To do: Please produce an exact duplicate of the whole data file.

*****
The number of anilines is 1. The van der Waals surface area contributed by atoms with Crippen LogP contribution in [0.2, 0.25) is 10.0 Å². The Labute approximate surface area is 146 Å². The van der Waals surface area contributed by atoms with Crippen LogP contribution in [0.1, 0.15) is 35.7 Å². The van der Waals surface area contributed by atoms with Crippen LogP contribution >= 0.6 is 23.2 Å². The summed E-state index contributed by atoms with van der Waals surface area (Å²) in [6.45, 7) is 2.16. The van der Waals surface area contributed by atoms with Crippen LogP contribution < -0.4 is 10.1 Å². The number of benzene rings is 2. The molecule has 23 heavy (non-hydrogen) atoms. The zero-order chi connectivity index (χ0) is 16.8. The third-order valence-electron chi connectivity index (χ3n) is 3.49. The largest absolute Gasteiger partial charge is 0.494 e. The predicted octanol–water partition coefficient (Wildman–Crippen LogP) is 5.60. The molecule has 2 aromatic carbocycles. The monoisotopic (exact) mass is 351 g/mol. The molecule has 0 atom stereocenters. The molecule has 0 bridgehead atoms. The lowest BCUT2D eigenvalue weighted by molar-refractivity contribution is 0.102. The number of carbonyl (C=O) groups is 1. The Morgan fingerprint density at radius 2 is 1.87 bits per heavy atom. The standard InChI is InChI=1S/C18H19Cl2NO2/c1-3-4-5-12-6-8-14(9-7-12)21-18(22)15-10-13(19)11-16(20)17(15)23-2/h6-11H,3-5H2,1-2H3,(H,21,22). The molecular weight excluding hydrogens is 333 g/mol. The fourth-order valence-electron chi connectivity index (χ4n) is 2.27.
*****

The number of anilines is 1. The van der Waals surface area contributed by atoms with Crippen LogP contribution in [0.2, 0.25) is 10.0 Å². The Labute approximate surface area is 146 Å². The van der Waals surface area contributed by atoms with Crippen LogP contribution in [0.1, 0.15) is 35.7 Å². The van der Waals surface area contributed by atoms with Crippen LogP contribution >= 0.6 is 23.2 Å². The summed E-state index contributed by atoms with van der Waals surface area (Å²) in [6.45, 7) is 2.16. The van der Waals surface area contributed by atoms with Crippen LogP contribution < -0.4 is 10.1 Å². The number of benzene rings is 2. The molecule has 23 heavy (non-hydrogen) atoms. The zero-order chi connectivity index (χ0) is 16.8. The third-order valence-electron chi connectivity index (χ3n) is 3.49. The largest absolute Gasteiger partial charge is 0.494 e. The predicted octanol–water partition coefficient (Wildman–Crippen LogP) is 5.60. The molecule has 2 aromatic carbocycles. The monoisotopic (exact) mass is 351 g/mol. The molecule has 0 atom stereocenters. The molecule has 0 bridgehead atoms. The lowest BCUT2D eigenvalue weighted by molar-refractivity contribution is 0.102. The number of carbonyl (C=O) groups is 1. The Morgan fingerprint density at radius 2 is 1.87 bits per heavy atom. The standard InChI is InChI=1S/C18H19Cl2NO2/c1-3-4-5-12-6-8-14(9-7-12)21-18(22)15-10-13(19)11-16(20)17(15)23-2/h6-11H,3-5H2,1-2H3,(H,21,22). The molecular weight excluding hydrogens is 333 g/mol. The fourth-order valence-electron chi connectivity index (χ4n) is 2.27.